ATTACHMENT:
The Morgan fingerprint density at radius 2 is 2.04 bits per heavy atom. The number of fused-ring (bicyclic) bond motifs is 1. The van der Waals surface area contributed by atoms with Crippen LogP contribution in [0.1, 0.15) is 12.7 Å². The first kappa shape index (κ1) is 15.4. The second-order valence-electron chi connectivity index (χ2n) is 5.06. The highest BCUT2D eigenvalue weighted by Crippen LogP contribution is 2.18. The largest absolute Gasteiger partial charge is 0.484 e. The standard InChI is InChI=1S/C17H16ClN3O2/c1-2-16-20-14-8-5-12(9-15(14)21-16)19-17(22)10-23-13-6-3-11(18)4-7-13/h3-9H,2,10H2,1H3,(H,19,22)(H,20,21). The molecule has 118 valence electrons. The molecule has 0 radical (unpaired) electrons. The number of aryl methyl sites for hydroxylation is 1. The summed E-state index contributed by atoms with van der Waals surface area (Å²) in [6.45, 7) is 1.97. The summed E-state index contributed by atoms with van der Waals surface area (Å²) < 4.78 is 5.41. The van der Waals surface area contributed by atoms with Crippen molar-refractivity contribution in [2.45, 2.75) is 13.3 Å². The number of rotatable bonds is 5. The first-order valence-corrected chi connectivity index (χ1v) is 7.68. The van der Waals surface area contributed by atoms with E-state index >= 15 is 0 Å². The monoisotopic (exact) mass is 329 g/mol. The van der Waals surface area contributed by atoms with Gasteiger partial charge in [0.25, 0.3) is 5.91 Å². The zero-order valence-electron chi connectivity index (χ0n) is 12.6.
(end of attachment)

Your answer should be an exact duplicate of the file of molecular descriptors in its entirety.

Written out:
The Morgan fingerprint density at radius 2 is 2.04 bits per heavy atom. The number of fused-ring (bicyclic) bond motifs is 1. The van der Waals surface area contributed by atoms with Crippen LogP contribution in [0.1, 0.15) is 12.7 Å². The first kappa shape index (κ1) is 15.4. The second-order valence-electron chi connectivity index (χ2n) is 5.06. The highest BCUT2D eigenvalue weighted by Crippen LogP contribution is 2.18. The largest absolute Gasteiger partial charge is 0.484 e. The standard InChI is InChI=1S/C17H16ClN3O2/c1-2-16-20-14-8-5-12(9-15(14)21-16)19-17(22)10-23-13-6-3-11(18)4-7-13/h3-9H,2,10H2,1H3,(H,19,22)(H,20,21). The molecule has 118 valence electrons. The molecule has 0 radical (unpaired) electrons. The number of aryl methyl sites for hydroxylation is 1. The summed E-state index contributed by atoms with van der Waals surface area (Å²) in [6.45, 7) is 1.97. The summed E-state index contributed by atoms with van der Waals surface area (Å²) < 4.78 is 5.41. The van der Waals surface area contributed by atoms with Crippen molar-refractivity contribution in [2.45, 2.75) is 13.3 Å². The number of rotatable bonds is 5. The first-order valence-corrected chi connectivity index (χ1v) is 7.68. The van der Waals surface area contributed by atoms with E-state index >= 15 is 0 Å². The monoisotopic (exact) mass is 329 g/mol. The van der Waals surface area contributed by atoms with Gasteiger partial charge in [0.25, 0.3) is 5.91 Å². The zero-order valence-electron chi connectivity index (χ0n) is 12.6.